If you receive health insurance benefits from an employer, chances are you're not familiar with individual health plans. They've always been more expensive, with higher premiums, deductibles and out of pocket costs, because their market share and actuarial pools are smaller. The Affordable Care Act is supposed to make the individual market more like the employer market so everyone can have and afford health insurance. But as more consumers explore their options on the healthcare exchanges, some say the plans are more like the costly old individual plans than they had hoped, the New York Times reports.
"Insurers devised the new policies on the assumption that consumers would pick a plan based mainly on price, as reflected in the premium," writes NYT. But as Hollywood insurance agent Lois Feinberg advises, the value of a plan is in the doctors and formulary (prescription drugs) it covers for your individual needs.
With 35 years in the business, Feinberg tells people to shop for a plan whose copays you can afford. On the individual health exchange, the copays are better than they used to be -- for example, if catastrophe strikes, the most you would have to pay under the ACA is $6,400 before your costs are covered 100 percent -- but they still cost much more than most employer-sponsored plans.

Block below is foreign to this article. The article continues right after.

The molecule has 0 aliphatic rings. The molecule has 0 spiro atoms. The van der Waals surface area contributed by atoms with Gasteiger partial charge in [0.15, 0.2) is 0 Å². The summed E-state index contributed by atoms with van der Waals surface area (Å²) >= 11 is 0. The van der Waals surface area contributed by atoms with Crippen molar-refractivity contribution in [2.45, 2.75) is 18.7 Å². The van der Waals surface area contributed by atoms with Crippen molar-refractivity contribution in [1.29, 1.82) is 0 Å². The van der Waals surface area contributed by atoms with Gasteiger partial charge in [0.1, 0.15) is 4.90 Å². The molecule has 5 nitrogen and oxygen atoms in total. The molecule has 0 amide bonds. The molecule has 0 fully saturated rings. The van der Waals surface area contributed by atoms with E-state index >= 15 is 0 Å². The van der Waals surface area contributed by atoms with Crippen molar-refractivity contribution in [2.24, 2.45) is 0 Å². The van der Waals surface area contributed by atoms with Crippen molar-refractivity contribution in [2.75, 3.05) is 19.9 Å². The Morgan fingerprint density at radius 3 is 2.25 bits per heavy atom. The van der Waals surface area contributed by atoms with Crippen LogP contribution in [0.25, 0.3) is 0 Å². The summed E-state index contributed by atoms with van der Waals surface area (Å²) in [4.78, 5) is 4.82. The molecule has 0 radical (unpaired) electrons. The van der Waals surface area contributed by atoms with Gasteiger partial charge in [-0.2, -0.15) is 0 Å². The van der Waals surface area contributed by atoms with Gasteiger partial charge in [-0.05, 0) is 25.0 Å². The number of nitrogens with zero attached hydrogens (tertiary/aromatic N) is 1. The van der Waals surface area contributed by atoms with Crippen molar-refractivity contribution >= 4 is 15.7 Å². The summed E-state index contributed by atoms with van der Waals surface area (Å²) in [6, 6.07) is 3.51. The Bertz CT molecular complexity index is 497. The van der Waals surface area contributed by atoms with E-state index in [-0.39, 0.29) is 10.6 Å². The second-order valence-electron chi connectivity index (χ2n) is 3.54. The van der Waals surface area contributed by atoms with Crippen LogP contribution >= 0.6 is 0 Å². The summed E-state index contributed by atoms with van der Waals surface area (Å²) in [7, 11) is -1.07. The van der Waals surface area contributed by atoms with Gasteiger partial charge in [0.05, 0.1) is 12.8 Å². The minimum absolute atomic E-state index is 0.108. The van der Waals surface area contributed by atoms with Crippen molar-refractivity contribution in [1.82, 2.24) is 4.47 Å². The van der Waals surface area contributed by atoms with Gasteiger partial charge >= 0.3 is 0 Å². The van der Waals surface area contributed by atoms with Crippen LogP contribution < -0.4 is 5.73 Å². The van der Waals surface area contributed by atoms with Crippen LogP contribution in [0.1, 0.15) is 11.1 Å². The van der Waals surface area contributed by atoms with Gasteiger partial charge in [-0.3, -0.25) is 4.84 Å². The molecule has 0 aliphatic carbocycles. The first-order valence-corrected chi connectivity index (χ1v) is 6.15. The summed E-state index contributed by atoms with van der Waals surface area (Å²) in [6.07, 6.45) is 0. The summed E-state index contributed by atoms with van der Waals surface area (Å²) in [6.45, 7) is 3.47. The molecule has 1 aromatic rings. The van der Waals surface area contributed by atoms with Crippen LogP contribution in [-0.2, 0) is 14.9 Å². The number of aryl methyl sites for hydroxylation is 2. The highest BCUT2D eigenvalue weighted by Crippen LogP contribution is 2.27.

In one NYT example, a 35-year-old couple chooses the cheapest exchange plan offered by Blue Cross Blue Shield. The premium is under $300 a month for both of them, but the deductible is over $12,000. The premiums get higher with each year of age -- it's always been that way but the ACA limits how much higher -- but peoples' incomes don't necesasrily track with these higher ates.
The problem with achieving parity between the employer and individual market for health plans is the pool. If a balanced proportion of young and older people enroll, theoretically, the ACA will achieve its goal of creating a pool that looks more like the employer's pool; one they can cover at an affordable price.
Can parity between the two pools be achieved in practice? It's too early to tell. But because employers can increasingly green their pools, individuals may continue to pay more for healthcare.
If your household income is below 250 percent of the federal poverty level, you can get help paying your out of pocket costs as well as your premium. To get this subsidy, you'll need to enroll in a Silver plan.
Although the new health plans do make individual insurance less expensive, will the consumers who are required to purchase them find them affordable? We'd like to hear what you find. Read more.